U of R student receives Vanier Scholarship to explore media’s role in reconciliation

By University Advancement and Communications Posted: May 16, 2019 9:05 a.m.

Merelda Fiddler-Potter announced today as recipient of prestigious Vanier Canada Graduate Scholarship.
Merelda Fiddler-Potter announced today as recipient of prestigious Vanier Canada Graduate Scholarship. Photo: Rachel Buhr, Still Life Photography

Merelda Fiddler-Potter, a University of Regina doctoral student in the Johnson Shoyama Graduate School of Public Policy (JSGS), has been awarded a prestigious Vanier Canada Graduate Scholarship valued at $150,000 over three years.

“As a university community, we are committed to facing the difficult truths of our colonial past in order to work towards reconciliation,” says Kathy McNutt, Interim Vice-President (Research) and Fiddler-Potter's thesis advisor at the University of Regina. “Merelda’s research is the type of scholarship needed right now to support nationwide reconciliation efforts, and to position Canada as a global centre of excellence in research and in higher learning.”

Fiddler-Potter’s research will explore the media’s role in helping Canadians learn the truth of past and present colonial policies and the impact on Indigenous people. She will also gain insight on how the media can compel people into action in order to keep reconciliation high on the public agenda.

“My work as a journalist and as an academic has been to change the negative portrayal of Indigenous people,” says Fiddler-Potter. “We need to both learn and share our unique local histories, in order to build on the media’s first draft of our shared Canadian history, and reclaim our culture and traditions to share with our communities.”

The 2015 release of the Truth and Reconciliation Commission’s final report was an excellent first step in shedding light on some of the truths about Canada’s colonial history. However, Fiddler-Potter believes that more information regarding treaties, reserves, systemic violence, present-day racism, land apprehensions, and the sixties scoop needs to be shared and discussed.

“The media play an important part in telling peoples’ stories, in swaying public opinion, and can be a valuable tool for driving the policy agenda,” says Fiddler-Potter. “However, if news stories lack Indigenous voices and truths about Indigenous history, then it is much harder for the public and policy-makers to fully understand the contemporary issues Indigenous people face.”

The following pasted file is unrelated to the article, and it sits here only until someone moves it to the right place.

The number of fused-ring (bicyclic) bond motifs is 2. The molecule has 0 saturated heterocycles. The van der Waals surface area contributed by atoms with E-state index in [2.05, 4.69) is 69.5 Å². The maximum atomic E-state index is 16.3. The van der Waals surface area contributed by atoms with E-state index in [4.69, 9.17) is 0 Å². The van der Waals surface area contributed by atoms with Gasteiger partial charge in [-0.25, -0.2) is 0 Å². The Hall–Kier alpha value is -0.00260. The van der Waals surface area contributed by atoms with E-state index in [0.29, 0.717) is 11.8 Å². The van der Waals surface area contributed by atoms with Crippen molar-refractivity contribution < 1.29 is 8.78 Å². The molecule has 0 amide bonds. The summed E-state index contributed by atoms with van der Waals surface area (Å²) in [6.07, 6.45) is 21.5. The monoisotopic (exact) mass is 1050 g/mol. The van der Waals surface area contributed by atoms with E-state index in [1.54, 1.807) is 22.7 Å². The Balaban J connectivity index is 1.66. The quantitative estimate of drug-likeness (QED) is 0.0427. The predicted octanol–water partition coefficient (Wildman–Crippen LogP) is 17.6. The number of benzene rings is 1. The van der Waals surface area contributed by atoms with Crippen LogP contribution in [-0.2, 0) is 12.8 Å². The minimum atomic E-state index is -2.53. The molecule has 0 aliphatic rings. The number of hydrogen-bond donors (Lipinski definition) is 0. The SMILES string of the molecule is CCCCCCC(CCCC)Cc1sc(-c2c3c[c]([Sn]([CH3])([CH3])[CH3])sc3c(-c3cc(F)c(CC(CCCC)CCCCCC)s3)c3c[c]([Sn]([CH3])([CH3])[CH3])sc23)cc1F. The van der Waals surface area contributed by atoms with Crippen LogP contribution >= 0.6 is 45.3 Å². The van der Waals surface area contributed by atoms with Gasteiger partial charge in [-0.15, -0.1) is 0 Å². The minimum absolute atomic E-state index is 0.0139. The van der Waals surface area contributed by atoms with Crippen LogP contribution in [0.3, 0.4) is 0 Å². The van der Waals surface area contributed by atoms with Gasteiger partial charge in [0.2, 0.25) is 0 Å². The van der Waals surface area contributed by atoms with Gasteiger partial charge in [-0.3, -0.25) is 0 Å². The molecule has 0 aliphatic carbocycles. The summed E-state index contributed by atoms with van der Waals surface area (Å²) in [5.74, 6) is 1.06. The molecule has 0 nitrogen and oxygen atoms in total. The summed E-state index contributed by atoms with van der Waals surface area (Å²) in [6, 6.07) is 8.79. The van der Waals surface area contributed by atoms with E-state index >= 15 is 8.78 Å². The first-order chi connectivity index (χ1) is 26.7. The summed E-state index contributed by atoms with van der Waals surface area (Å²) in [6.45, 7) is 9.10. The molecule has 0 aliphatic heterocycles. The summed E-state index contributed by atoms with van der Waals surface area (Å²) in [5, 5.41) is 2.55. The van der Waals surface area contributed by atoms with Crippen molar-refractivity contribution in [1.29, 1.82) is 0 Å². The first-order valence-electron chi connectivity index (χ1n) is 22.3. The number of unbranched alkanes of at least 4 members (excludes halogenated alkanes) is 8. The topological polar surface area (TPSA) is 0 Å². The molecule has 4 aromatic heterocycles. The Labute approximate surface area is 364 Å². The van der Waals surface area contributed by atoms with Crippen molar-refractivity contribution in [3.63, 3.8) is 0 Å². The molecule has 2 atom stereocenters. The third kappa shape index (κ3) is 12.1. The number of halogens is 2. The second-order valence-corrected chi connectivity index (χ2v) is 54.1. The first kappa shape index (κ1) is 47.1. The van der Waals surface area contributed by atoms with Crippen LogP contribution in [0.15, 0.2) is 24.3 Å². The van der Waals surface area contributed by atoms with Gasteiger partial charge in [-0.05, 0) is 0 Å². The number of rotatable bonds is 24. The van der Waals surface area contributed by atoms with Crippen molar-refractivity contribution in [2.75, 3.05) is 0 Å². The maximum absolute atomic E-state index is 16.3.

Working with Indigenous elders, media consumers and policy-makers, and using media content analysis NVivo software, Fiddler-Potter will analyze both mass and social media to determine how current news stories are framed, and how Canadians interpret Indigenous policy issues as a result. She will also explore the role of media elitism in the dissemination of Indigenous histories, and the need for Indigenous leaders in both education and media institutions.

“To work towards reconciliation, it is imperative that a new understanding of truth in storytelling be developed—one that is respective of Indigenous knowledge, traditional teachings, and communities,” says Doug Moen, JSGS executive director. “Merelda’s research is important in ensuring that media understand how these stories need to be constructed in order to achieve this.”

In addition to her doctoral studies, Fiddler-Potter is a sessional lecturer at First Nations University of Canada, a federated college of the University of Regina. She was also the Dallas W. Smythe Chair in the Department of Journalism at the University of Regina, where she developed a course on Reconciliation and the Role of the Journalist, for students. Prior to entering academia, Fiddler-Potter was a current affairs producer and reporter for CBC Saskatchewan, and was recognized nationally by the Radio Television Digital News Association of Canada for her work with Saskatchewan’s Murdered and Missing Indigenous Women. Fiddler-Potter has a Masters of Arts in Canadian Plains Studies and a Bachelor’s in Journalism and Communications, both from the University of Regina.

The Vanier Canada Graduate Scholarships program was launched in 2008 by the Government of Canada, to strengthen the country’s ability to attract and retain world-class doctoral students and establish Canada as a global centre of excellence in research and higher learning. Fiddler-Potter joins Sophie Duranceau (2015) and Kazi Mamun (2012) as U of R graduate student recipients of the prestigious Vanier Canada Graduate Scholarship.